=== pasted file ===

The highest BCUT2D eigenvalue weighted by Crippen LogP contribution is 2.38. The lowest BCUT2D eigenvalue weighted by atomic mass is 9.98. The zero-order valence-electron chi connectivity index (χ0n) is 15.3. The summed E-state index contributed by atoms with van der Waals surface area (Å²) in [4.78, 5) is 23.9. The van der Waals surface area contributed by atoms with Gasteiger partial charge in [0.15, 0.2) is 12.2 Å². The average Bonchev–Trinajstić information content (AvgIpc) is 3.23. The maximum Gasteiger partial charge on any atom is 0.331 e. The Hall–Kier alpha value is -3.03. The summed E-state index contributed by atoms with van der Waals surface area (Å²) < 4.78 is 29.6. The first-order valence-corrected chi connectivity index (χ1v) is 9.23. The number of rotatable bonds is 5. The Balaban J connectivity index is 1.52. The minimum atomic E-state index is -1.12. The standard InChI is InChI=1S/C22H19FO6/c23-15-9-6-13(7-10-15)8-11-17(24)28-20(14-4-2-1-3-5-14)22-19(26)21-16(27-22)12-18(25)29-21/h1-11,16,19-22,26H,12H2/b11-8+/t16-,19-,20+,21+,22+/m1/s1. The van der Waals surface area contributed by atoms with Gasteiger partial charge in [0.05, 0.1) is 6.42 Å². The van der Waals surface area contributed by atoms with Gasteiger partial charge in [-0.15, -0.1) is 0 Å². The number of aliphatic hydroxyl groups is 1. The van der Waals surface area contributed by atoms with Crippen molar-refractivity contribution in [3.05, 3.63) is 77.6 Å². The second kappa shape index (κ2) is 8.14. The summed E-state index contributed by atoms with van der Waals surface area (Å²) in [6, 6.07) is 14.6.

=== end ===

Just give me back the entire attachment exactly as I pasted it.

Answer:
The highest BCUT2D eigenvalue weighted by Crippen LogP contribution is 2.38. The lowest BCUT2D eigenvalue weighted by atomic mass is 9.98. The zero-order valence-electron chi connectivity index (χ0n) is 15.3. The summed E-state index contributed by atoms with van der Waals surface area (Å²) in [4.78, 5) is 23.9. The van der Waals surface area contributed by atoms with Gasteiger partial charge in [0.15, 0.2) is 12.2 Å². The average Bonchev–Trinajstić information content (AvgIpc) is 3.23. The maximum Gasteiger partial charge on any atom is 0.331 e. The Hall–Kier alpha value is -3.03. The summed E-state index contributed by atoms with van der Waals surface area (Å²) < 4.78 is 29.6. The first-order valence-corrected chi connectivity index (χ1v) is 9.23. The number of rotatable bonds is 5. The Balaban J connectivity index is 1.52. The minimum atomic E-state index is -1.12. The standard InChI is InChI=1S/C22H19FO6/c23-15-9-6-13(7-10-15)8-11-17(24)28-20(14-4-2-1-3-5-14)22-19(26)21-16(27-22)12-18(25)29-21/h1-11,16,19-22,26H,12H2/b11-8+/t16-,19-,20+,21+,22+/m1/s1. The van der Waals surface area contributed by atoms with Gasteiger partial charge in [0.05, 0.1) is 6.42 Å². The van der Waals surface area contributed by atoms with Gasteiger partial charge in [-0.15, -0.1) is 0 Å². The number of aliphatic hydroxyl groups is 1. The van der Waals surface area contributed by atoms with Crippen molar-refractivity contribution in [3.05, 3.63) is 77.6 Å². The second kappa shape index (κ2) is 8.14. The summed E-state index contributed by atoms with van der Waals surface area (Å²) in [6, 6.07) is 14.6.